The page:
Responses to attitude items were collapsed into agree and disagree. Factor analysis revealed no coherent grouping of the attitude responses, so each was analyzed individually as a dichotomous variable. Each student's 15-item knowledge test was scored and the percent of all items answered correctly was used as the knowledge outcome, treated as a continuous variable. For the classes with paired data (2005 and 2006), we calculated the change in attitudes and knowledge over the course of medical school by student. Discrete variables were summarized with frequencies, and continuous variables were summarized with measures of central tendency and variability.
Prior to performing measures of association, we converted continuous variables describing exposure to death into discrete variables, because the distribution of these variables was very skewed. The cut points were set based on groupings within each variable's distribution. Relationships between exposure to death, attitudes, knowledge, and sociodemographic factors were assessed using two-tailed t-tests for continuous variables (knowledge and age, which were normally distributed), the Pearson χ2 test for discrete variables, and Fisher exact test if appropriate. We tested for differences in attitudes and knowledge between the graduating classes (2001–2006) to assess the effect of changes in the end-of-life care curriculum over the survey period. We did not perform a multivariate analysis because no sociodemographic variables were associated with both the predictor (exposure to death) and outcome (attitudes and knowledge) variables in univariate analyses. To determine whether experience with death related to student interest in end-of-life care, we analyzed the association between the importance of learning to care for dying patients from the entering student survey (for classes of 2005 and 2006) and personal exposure to death and exposure to death and dying patients during medical school. To assess for selection bias, we compared entrance survey responses between students in the classes of 2005 and 2006 who did and did not respond to the graduation survey. We considered a p value <0.05 to indicate a statistically significant association and a p value <0.1 to indicate a trend toward association. SPSS was used for all statistical analyses (SPSS Inc., Chicago, IL).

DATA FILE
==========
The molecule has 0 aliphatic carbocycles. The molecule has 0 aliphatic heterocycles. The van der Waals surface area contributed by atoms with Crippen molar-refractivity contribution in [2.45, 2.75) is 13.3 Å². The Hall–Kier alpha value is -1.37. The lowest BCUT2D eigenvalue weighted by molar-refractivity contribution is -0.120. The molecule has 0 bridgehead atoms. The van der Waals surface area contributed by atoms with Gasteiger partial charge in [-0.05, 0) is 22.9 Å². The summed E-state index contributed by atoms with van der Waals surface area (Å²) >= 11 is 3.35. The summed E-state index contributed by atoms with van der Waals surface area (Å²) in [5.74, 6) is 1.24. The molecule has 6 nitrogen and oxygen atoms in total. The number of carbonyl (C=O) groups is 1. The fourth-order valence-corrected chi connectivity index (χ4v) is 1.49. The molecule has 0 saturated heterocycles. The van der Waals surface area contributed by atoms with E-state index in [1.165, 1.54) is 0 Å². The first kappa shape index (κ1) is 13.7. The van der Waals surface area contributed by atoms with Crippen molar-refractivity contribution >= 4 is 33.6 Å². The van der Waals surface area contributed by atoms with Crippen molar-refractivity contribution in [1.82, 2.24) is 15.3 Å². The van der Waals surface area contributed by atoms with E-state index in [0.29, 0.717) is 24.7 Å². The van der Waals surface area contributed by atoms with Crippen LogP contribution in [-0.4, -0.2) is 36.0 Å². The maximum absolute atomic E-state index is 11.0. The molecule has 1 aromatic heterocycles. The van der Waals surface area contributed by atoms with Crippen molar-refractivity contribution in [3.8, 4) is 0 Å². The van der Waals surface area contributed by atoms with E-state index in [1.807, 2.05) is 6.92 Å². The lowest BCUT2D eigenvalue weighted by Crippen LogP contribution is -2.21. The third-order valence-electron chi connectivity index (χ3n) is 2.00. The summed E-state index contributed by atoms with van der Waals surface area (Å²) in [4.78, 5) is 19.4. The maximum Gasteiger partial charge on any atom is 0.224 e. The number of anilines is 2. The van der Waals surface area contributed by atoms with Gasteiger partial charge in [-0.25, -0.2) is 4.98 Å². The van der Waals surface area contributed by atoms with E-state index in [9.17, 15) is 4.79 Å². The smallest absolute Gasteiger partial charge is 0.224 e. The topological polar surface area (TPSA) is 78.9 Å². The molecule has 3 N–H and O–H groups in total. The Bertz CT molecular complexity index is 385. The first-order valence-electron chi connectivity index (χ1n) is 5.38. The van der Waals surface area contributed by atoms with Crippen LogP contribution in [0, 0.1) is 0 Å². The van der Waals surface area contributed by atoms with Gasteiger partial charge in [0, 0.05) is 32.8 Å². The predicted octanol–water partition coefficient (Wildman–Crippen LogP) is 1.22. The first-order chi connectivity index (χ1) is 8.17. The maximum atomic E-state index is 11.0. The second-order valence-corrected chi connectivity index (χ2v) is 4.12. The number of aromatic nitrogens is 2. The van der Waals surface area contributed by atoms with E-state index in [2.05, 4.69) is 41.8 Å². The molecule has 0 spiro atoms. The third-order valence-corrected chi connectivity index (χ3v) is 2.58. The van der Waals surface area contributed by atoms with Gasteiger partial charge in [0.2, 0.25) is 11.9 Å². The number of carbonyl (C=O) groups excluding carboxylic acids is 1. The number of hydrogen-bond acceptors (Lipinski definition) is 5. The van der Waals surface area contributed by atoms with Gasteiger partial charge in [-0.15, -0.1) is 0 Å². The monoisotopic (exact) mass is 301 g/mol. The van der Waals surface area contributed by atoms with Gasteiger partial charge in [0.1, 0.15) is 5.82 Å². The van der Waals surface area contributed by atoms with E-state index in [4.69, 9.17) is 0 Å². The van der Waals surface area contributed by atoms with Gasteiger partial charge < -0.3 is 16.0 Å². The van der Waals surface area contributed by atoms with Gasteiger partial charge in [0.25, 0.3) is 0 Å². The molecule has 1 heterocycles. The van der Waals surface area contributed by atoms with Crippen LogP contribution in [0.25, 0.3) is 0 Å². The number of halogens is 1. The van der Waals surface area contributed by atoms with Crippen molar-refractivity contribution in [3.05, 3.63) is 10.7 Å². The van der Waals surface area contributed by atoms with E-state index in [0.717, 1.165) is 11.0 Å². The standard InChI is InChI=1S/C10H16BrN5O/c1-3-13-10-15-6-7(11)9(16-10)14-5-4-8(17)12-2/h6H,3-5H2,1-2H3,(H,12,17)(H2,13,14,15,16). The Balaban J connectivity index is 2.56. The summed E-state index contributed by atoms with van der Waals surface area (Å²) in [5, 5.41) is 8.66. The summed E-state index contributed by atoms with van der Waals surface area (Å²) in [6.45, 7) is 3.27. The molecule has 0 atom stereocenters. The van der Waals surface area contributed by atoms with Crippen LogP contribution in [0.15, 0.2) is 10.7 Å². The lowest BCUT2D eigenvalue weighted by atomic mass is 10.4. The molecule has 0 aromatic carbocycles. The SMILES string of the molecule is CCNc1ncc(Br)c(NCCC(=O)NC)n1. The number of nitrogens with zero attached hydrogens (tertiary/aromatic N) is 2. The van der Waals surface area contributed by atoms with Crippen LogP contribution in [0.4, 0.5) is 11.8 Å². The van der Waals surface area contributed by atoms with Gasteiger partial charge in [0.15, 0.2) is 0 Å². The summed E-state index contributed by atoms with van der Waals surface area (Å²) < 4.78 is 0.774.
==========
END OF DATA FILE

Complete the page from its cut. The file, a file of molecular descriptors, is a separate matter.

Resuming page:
We surveyed a total of 380 graduating students. Our response rate was 47%. Both entering and graduating surveys were available for 50 students in the class of 2005 and 25 students in the class of 2006. The students' mean age was 28 years, a little over half were women, and most were Caucasian (Table 1). They described their planned specialty as: primary care (32%), medical or pediatric subspecialty (11%), surgical (31%), psychiatry (8%), and other (18%). Of the students in the classes of 2005 and 2006 who were surveyed when they entered medical school, 72% reported that it was very important that they learn to care for dying patients. We only identified one difference in the entry survey responses between students in the classes of 2005–2006 who completed the entrance and graduation surveys and those who only competed the entrance survey: female students in the classes of 2005-2006 who completed the entrance survey were more likely than male students to also complete the graduation survey, (37% versus 25%, p=0.05).
Seventy-one percent of graduating students reported personal experience with death, and 73% reported caring for dying patients or witnessing a patient's death during their third-year clerkships (Table 2). During their third-year clerkships, students cared for a median of 2 dying patients (range, 0–20) and witnessing a median of 1 death (range, 0–20). Over the course of medical school, they helped care for a mean of 3 (range, 0–20) dying patients. In the students in the classes of 2005 and 2006 for whom paired data were available, we found no association between their interest in learning to care for dying patients on the medical school entrance survey and whether they cared for dying patients or witnessed a patients' death during their third-year clerkships.